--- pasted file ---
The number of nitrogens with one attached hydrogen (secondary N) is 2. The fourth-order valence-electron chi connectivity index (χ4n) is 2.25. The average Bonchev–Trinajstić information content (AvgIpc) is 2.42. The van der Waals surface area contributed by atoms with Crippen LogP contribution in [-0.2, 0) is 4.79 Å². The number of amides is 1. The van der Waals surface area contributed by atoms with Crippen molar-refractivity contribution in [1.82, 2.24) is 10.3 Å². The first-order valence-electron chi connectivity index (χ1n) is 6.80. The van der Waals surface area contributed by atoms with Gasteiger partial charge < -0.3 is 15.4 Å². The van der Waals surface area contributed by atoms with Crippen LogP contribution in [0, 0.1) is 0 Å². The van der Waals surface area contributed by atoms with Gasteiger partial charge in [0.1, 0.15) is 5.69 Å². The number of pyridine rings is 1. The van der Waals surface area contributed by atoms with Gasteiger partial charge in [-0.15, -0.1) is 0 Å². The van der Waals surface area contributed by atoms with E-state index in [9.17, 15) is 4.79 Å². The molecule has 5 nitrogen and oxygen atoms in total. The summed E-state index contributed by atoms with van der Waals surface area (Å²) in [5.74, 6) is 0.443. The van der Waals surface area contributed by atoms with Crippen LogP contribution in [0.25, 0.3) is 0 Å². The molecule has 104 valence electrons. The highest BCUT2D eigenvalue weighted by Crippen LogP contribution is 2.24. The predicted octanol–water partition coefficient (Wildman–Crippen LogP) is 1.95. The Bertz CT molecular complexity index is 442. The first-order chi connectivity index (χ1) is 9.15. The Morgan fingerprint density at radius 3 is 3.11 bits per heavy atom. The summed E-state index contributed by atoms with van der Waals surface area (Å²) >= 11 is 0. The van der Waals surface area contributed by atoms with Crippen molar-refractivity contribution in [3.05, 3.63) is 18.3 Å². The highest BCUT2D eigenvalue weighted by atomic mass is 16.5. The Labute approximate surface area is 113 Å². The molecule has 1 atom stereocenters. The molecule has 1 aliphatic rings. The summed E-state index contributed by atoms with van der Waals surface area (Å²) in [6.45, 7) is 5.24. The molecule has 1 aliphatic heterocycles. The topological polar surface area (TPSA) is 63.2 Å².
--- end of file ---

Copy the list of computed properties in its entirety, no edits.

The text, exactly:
The number of nitrogens with one attached hydrogen (secondary N) is 2. The fourth-order valence-electron chi connectivity index (χ4n) is 2.25. The average Bonchev–Trinajstić information content (AvgIpc) is 2.42. The van der Waals surface area contributed by atoms with Crippen LogP contribution in [-0.2, 0) is 4.79 Å². The number of amides is 1. The van der Waals surface area contributed by atoms with Crippen molar-refractivity contribution in [1.82, 2.24) is 10.3 Å². The first-order valence-electron chi connectivity index (χ1n) is 6.80. The van der Waals surface area contributed by atoms with Gasteiger partial charge < -0.3 is 15.4 Å². The van der Waals surface area contributed by atoms with Crippen LogP contribution in [0, 0.1) is 0 Å². The van der Waals surface area contributed by atoms with Gasteiger partial charge in [0.1, 0.15) is 5.69 Å². The number of pyridine rings is 1. The van der Waals surface area contributed by atoms with Gasteiger partial charge in [-0.15, -0.1) is 0 Å². The van der Waals surface area contributed by atoms with E-state index in [9.17, 15) is 4.79 Å². The molecule has 5 nitrogen and oxygen atoms in total. The summed E-state index contributed by atoms with van der Waals surface area (Å²) in [5.74, 6) is 0.443. The van der Waals surface area contributed by atoms with Crippen LogP contribution in [0.25, 0.3) is 0 Å². The molecule has 104 valence electrons. The highest BCUT2D eigenvalue weighted by Crippen LogP contribution is 2.24. The predicted octanol–water partition coefficient (Wildman–Crippen LogP) is 1.95. The Bertz CT molecular complexity index is 442. The first-order chi connectivity index (χ1) is 9.15. The Morgan fingerprint density at radius 3 is 3.11 bits per heavy atom. The summed E-state index contributed by atoms with van der Waals surface area (Å²) >= 11 is 0. The van der Waals surface area contributed by atoms with Crippen molar-refractivity contribution in [3.05, 3.63) is 18.3 Å². The highest BCUT2D eigenvalue weighted by atomic mass is 16.5. The Labute approximate surface area is 113 Å². The molecule has 1 atom stereocenters. The molecule has 1 aliphatic rings. The summed E-state index contributed by atoms with van der Waals surface area (Å²) in [6.45, 7) is 5.24. The molecule has 1 aliphatic heterocycles. The topological polar surface area (TPSA) is 63.2 Å².